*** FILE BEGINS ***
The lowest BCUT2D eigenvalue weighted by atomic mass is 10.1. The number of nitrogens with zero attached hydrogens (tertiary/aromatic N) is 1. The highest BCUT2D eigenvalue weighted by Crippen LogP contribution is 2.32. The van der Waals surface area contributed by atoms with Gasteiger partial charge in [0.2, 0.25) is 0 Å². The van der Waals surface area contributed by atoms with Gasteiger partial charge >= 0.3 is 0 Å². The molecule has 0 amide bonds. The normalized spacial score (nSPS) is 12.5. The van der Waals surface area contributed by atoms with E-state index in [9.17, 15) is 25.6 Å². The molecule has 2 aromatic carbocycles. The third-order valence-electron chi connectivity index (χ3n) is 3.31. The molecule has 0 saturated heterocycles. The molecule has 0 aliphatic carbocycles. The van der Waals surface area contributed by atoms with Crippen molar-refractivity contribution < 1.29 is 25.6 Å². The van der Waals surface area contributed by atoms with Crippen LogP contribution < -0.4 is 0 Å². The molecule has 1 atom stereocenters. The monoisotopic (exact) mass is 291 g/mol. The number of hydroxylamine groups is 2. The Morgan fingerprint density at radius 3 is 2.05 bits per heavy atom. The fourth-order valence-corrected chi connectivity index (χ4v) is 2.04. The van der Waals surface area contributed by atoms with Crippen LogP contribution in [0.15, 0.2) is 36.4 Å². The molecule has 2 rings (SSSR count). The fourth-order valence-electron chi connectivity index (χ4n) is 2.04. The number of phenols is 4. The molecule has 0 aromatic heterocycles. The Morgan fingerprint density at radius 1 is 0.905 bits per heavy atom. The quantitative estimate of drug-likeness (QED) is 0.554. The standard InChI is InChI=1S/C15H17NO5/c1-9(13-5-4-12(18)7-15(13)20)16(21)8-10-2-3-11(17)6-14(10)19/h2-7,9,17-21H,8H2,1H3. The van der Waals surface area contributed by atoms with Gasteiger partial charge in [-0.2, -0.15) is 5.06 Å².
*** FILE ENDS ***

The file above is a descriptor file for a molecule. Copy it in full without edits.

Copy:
The lowest BCUT2D eigenvalue weighted by atomic mass is 10.1. The number of nitrogens with zero attached hydrogens (tertiary/aromatic N) is 1. The highest BCUT2D eigenvalue weighted by Crippen LogP contribution is 2.32. The van der Waals surface area contributed by atoms with Gasteiger partial charge in [0.2, 0.25) is 0 Å². The van der Waals surface area contributed by atoms with Gasteiger partial charge >= 0.3 is 0 Å². The molecule has 0 amide bonds. The normalized spacial score (nSPS) is 12.5. The van der Waals surface area contributed by atoms with E-state index in [9.17, 15) is 25.6 Å². The molecule has 2 aromatic carbocycles. The third-order valence-electron chi connectivity index (χ3n) is 3.31. The molecule has 0 saturated heterocycles. The molecule has 0 aliphatic carbocycles. The van der Waals surface area contributed by atoms with Crippen molar-refractivity contribution < 1.29 is 25.6 Å². The van der Waals surface area contributed by atoms with Crippen LogP contribution < -0.4 is 0 Å². The molecule has 1 atom stereocenters. The monoisotopic (exact) mass is 291 g/mol. The number of hydroxylamine groups is 2. The Morgan fingerprint density at radius 3 is 2.05 bits per heavy atom. The fourth-order valence-corrected chi connectivity index (χ4v) is 2.04. The van der Waals surface area contributed by atoms with Crippen LogP contribution in [0.15, 0.2) is 36.4 Å². The molecule has 2 rings (SSSR count). The fourth-order valence-electron chi connectivity index (χ4n) is 2.04. The number of phenols is 4. The molecule has 0 aromatic heterocycles. The Morgan fingerprint density at radius 1 is 0.905 bits per heavy atom. The quantitative estimate of drug-likeness (QED) is 0.554. The standard InChI is InChI=1S/C15H17NO5/c1-9(13-5-4-12(18)7-15(13)20)16(21)8-10-2-3-11(17)6-14(10)19/h2-7,9,17-21H,8H2,1H3. The van der Waals surface area contributed by atoms with Gasteiger partial charge in [-0.2, -0.15) is 5.06 Å².